Bangladesh among 5 fastest growing global economies: WB

Bangladesh among 5 fastest growing global economies: WB


Published: 16:44 4 April 2019  

File Photo

File Photo

Bangladesh is among the top five fastest growing global economies thanks to export-oriented industry-led stable macroeconomic growth while the country needs more private sector investment alongside technological and human resources development to attain sustainable growth.

The World Bank said this in its ‘Bangladesh Development Update: Towards Regulatory Predictability’ which was launched today at its local office Dhaka.

The Update said that to sustain growth, the country needs continuity in priority reform areas – financial sector, fiscal, infrastructure, human capital and business regulation.

It said private sector investments remain insufficient along with declines in foreign direct investment (FDI).

World Bank Country Director Robert J Saum spoke on the occasion while its Lead Economist of Dhaka office Dr Zahid Hussain made the key-note power-point presentation.

The lending agency forecast 7.3 percent GDP growth rate for Bangladesh in the current fiscal year (FY19) followed by 7.4 percent in FY20 and 7.3 percent in FY21.

The latest projection of the World Bank was lower than the government’s provisional estimation of 8.13 percent and the Asian Development Bank’s latest projection of 8 percent.

The development update also showed that Ethiopia is going to attain the highest GDP growth rate in the world in this fiscal year (FY19) with 8.8 percent followed by Rwanda with 7.8 percent, Bhutan with 7.6 percent, India with 7.5 percent, Djibouti, Ghana, C”te d’Ivoire, and Bangladesh all with 7.3 percent.

“Robust growth in the industrial and services sectors, supported by higher public and private consumptions, boosted growth,” said World Bank Country Director Robert J. Saum at the Bangladesh development Update launching.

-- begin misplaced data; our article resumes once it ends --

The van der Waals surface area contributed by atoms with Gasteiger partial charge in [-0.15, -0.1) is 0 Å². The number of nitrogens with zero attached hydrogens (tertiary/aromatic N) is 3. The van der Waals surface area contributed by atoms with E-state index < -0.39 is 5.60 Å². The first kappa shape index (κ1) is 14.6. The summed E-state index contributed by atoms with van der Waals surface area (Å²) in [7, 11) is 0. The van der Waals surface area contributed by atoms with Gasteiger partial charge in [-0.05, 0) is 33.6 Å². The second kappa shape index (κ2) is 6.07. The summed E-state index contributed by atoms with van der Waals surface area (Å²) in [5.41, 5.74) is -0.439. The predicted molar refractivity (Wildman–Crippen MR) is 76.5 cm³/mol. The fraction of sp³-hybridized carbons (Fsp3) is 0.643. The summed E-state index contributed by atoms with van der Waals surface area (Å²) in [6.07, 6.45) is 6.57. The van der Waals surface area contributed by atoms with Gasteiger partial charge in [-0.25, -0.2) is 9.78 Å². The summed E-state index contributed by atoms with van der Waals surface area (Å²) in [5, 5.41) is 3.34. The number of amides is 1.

Asked about the possibility of attaining 8 percent growth rate, he said, “Bangladesh is now one of the top 5 growing economies in the world and little over 7 percent or even approaching 8 percent …the message is that Bangladesh is on a very high growth rate.”

Saum said, “The most important is the high growth rate and in that regard the path is on. We all especially the World Bank would be very happy if we could reach over 8 percent.”

Answering a question, Zahid Husain said to attain sustainable growth or 8 percent growth or beyond, Bangladesh needs to boost private sector investment as well as ensure technological and human resources development given that an enabling environment is created.

He said in order to become a higher middle-income country and thus a developed country by 2041, there is no alternative to boosting investment and productivity, and attaining growth on a sustainable basis.

The World Bank Country Director said after the modest performance during the FY18, export earnings so far this year from RMG expanded by double digits, and non-garment exports also bounced back.

Officially recorded remittances have been robust, sustaining consumption and helping the rural economy grow faster, inflationary pressures have been contained.

“The overall macroeconomic stability has been maintained. The government kept the budget deficit below 5 percent of GDP and the debt to GDP ratio is well within sustainability threshold,” he said.

The World Bank country director, however, said sustaining rapid economic growth to meet Bangladesh’s development aspirations will require significant reform efforts, including increasing the predictability of regulation.

“Initiatives are needed to address several challenges, particularly in boosting private investment and diversifying exports. The banking sector is struggling with non-performing loans and private sector credit growth slowed. Domestic revenue mobilization is well behind the target so far this year,” Saum added.

He also noted that lowering barriers to investment by ensuring financial stability, strengthening revenue mobilization, improving infrastructures, investing in human capital, and enhancing the effectiveness and predictability of regulation are critical for sustaining jobs and productivity growth.

Saum mentioned that Bangladesh has shown remarkable generosity in sheltering and providing for the basic needs of nearly one million forcibly displaced Rohingyas in Cox’s bazaar.

He also said that the World Bank Group is committed to the continued development progress of Bangladesh.